These buzzwords can kill your CV…
When the digital recruitment specialists at clockworkTalent help a job seeker find their perfect career step, we initially take a good long look at the CV.
We thought we’d go back to the very initial stage of an application process, taking a look at the content of your CV and sharing our thoughts on how to create the perfect personal profile. This is the scene setter, your first few seconds to either capture the employer’s attention or be dropped in that ever-growing “deleted items” folder.
For us, we regularly see a whole plethora of over-used (or abused) words that get included in a personal profile. My guess is that people have heard of them or read them and therefore think they’re good to drop into their CV… but they have much less impact than you would hope.
Personal profiles should, ideally, be no longer than a couple of punchy paragraphs which gives the reader a quick insight into who the job seeker is.
These will be specific, measurable statements that clearly outline what skills, strengths and performance indicators an individual would bring with them to the job; and really, you want to avoid using these rather fluffy and ambiguous phrases:
- Goal Orientated
- Results Focused
- Problem Solving
- Well Organised
This list of CV buzzwords always makes us as recruiters smile when we read them because just about everyone uses them in their description of themselves. For instance, “honest”; since when are you going to admit to being dishonest on a CV? So why put honest?
An employer will assume everyone is honest, so don’t waste your time writing it into your CV! You have to use a little common sense about what is and what is not appropriate.
My second tip is to choose your words carefully. Whatever you write in this section is about to directly affect whether or not you get invited to interview for the job you’re applying to. A suggestion of how not to write a Personal Profile that is stacked to the hilt full of these overused, meaningless words could be:
“A well-organised, hardworking and self-motivated individual, committed to achieving high standards in the workplace. Enjoys working as part of a team and has been acknowledged for reliability, innovation and problem-solving skills.”
But why not use this opportunity to think about elements which you have achieved, bring with you, have experience of, all of which would be more interesting to the employer – just make sure they are relevant to the role you’re applying for!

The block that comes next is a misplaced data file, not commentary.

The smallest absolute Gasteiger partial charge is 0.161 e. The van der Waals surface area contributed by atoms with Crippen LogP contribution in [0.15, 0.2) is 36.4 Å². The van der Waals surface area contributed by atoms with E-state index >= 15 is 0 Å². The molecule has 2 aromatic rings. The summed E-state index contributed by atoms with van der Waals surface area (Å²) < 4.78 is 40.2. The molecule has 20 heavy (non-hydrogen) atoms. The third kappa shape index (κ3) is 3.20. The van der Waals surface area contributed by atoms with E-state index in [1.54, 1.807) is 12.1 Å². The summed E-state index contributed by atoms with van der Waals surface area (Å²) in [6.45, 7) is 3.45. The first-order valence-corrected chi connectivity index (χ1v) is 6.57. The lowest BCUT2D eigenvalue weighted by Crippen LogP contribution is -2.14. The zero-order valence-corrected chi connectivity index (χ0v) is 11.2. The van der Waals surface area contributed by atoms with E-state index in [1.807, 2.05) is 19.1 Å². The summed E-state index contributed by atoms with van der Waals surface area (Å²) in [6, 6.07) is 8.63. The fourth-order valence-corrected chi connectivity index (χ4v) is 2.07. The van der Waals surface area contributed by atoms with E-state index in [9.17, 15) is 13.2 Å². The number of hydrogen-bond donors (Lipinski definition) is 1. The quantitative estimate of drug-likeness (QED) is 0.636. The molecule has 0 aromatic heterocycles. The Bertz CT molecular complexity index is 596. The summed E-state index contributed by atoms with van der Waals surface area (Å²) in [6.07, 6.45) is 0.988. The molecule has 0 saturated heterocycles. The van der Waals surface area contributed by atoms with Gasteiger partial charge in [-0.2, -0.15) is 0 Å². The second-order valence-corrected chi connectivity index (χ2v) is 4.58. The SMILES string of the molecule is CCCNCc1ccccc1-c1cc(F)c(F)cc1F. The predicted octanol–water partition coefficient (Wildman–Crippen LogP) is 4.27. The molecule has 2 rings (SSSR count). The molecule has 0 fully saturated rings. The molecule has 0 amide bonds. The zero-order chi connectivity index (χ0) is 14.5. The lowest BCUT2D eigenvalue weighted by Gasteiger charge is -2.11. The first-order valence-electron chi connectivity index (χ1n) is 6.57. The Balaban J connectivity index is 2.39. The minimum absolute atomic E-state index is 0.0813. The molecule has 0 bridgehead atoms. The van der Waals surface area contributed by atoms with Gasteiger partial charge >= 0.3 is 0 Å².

How about something like the following:
“As a 2010 Graduate of Media Studies, I have recently self-funded and completed the online Google Squared training, and was named runner up in our company’s 2015 Performance Awards as a direct result of the contributing work I made to the Drum’s ‘Best SEO campaign in Financial Services.’ Maintaining up to date industry knowledge by attending conferences like brightonSEO, Digital Olympus etc. My day job requires me to undertake client audits for both Insurance and Retail clients, client keyword research, link building. In my spare time, I write a blog focused on Job seeking in the Digital Marketing industry (http://link), where I practice the latest techniques in digital marketing.”
The specifics count; tailor-make your CV to do you justice. First, think about how you would sell yourself. What are your strengths? What evidence can you show of them? What are your skills? Do you have academia to back that up? What is the scenario you work in? On your own, in a team or leading a team? What do you bring with you, which is specific to you, that could make you uniquely appropriate for this role?
Including information like this helps humanize a CV, makes the employer think about who you are and what you bring with you… how you can hit the ground running?
You want your CV to be at the top of the pile. Using generic CV buzzwords, descriptions that everyone else uses does not separate you from the crowd!